Books & eBooks

Print Books

The OCAD U library contains over 70,000 books in print dating back to the library’s inception in 1922 and includes thousands of exhibition catalogues and catalogue raisonnés. Most of the collection is related to art and design and is focused on subjects reflecting the curriculum and research interests of students and faculty. Books are classified using the Library of Congress classification system which organizes books according to their primary subject. This means that books on the same or similar topics are usually found on the same shelves, making it easy for the user to browse through multiple volumes. Due to the heavy focus on art and design subjects, most books are classified in the N’s. When searching for titles on the shelf it is thus important to note the entire call number.

Books can be searched in Summon, the library’s discovery system, or in the Library’s catalogue. Search options include keyword, title, author, subject, and many more. Searching Summon allows a user to search across most collections, digital and print, whereas the library catalogue provides access to only print resources.

Most books are considered part of the circulating collection and may be loaned from the library. A significant portion of the collection also consists of reference books. These titles may only be used in the library or borrowed for short periods of time. Please refer to the library circulation policies for more detailed information about the borrowing and usage of library material.

For information about other library book collections, including rare books, artists’ books, and archival material, check out Special Collections.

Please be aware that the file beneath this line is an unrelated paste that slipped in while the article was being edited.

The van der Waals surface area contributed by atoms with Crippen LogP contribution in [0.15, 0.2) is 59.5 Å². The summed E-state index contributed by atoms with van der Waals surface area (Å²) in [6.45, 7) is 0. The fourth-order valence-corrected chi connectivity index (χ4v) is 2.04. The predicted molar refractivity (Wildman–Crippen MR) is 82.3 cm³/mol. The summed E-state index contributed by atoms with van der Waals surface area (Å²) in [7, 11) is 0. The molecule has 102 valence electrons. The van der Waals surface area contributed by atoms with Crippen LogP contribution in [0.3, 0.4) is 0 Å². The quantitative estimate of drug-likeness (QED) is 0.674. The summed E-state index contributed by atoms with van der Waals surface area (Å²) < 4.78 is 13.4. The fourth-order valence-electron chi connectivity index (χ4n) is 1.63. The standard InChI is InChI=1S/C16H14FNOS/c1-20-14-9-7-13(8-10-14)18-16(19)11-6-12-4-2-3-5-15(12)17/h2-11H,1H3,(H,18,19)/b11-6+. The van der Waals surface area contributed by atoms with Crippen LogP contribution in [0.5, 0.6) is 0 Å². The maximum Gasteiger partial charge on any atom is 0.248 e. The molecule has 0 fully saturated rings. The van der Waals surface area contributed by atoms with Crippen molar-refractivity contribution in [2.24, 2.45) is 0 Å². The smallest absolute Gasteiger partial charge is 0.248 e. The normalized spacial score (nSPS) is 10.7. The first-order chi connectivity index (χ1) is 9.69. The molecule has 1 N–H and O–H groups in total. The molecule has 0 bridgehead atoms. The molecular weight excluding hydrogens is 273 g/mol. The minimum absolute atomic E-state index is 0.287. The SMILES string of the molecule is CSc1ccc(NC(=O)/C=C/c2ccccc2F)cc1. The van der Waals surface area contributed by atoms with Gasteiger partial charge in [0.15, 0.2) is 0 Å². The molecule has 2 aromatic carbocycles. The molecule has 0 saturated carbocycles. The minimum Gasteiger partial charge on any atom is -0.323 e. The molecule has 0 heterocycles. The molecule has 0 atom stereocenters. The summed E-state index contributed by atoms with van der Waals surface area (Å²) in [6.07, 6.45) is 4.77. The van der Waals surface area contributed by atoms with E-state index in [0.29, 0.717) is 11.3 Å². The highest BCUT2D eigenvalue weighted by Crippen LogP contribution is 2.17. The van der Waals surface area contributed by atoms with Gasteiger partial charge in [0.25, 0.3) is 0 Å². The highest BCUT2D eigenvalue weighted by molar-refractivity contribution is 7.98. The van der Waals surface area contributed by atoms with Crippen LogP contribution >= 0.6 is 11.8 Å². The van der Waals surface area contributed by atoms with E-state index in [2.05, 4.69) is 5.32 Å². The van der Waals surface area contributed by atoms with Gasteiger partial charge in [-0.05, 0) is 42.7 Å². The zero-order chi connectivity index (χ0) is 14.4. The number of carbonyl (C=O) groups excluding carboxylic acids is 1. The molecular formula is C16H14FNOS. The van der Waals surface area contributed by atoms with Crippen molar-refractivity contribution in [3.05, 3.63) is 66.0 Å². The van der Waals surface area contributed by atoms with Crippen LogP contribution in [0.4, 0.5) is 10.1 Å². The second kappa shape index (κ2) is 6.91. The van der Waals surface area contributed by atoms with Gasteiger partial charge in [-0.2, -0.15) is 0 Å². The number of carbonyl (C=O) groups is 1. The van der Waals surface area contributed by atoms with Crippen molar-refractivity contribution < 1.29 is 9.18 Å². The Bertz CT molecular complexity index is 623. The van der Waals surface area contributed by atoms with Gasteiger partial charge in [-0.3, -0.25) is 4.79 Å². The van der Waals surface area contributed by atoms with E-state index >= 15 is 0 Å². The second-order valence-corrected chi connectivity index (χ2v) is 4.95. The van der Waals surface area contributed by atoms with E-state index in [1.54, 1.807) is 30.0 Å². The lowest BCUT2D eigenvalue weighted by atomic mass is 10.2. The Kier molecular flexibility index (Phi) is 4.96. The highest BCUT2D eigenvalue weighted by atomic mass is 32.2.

The Library’s ebook collection numbers nearly 200,000 volumes, and in contrast to the print collection, provides much broader subject coverage across the social science and humanities disciplines as well as limited coverage of the sciences.    The library owns, or subscribes to, various ebook packages which in many cases are bundled into subject or publisher collections.  The Library also acquires ebooks on a title-by-title basis often to support coursework, where multiple students may need access to a title, or to further faculty and student research in subject areas not supported by the print collection. 

The majority of the Library’s ebooks are searchable through the Library’s discovery system, Summon, alongside the print collection, journal articles, streaming videos and other digital and physical resources.  Ebook records are not added to the Library’s catalogue and therefore ebooks should be searched using either Summon, or individual ebook platforms.  A comprehensive listing of the library’s ebook collections and platforms is available within the Databases A – Z List.  The format of academic ebooks is most frequently PDF or HTML that may be read with a PDF viewer or within a web browser.  Some titles have DRM protections applied that require users to create an “Adobe ID” to “check-out” titles, typically for 7 days. These types of ebooks require DRM enabled readers to be viewed such as Adobe Digital Editions (desktop) or Bluefire Reader (android/IOS mobile devices).

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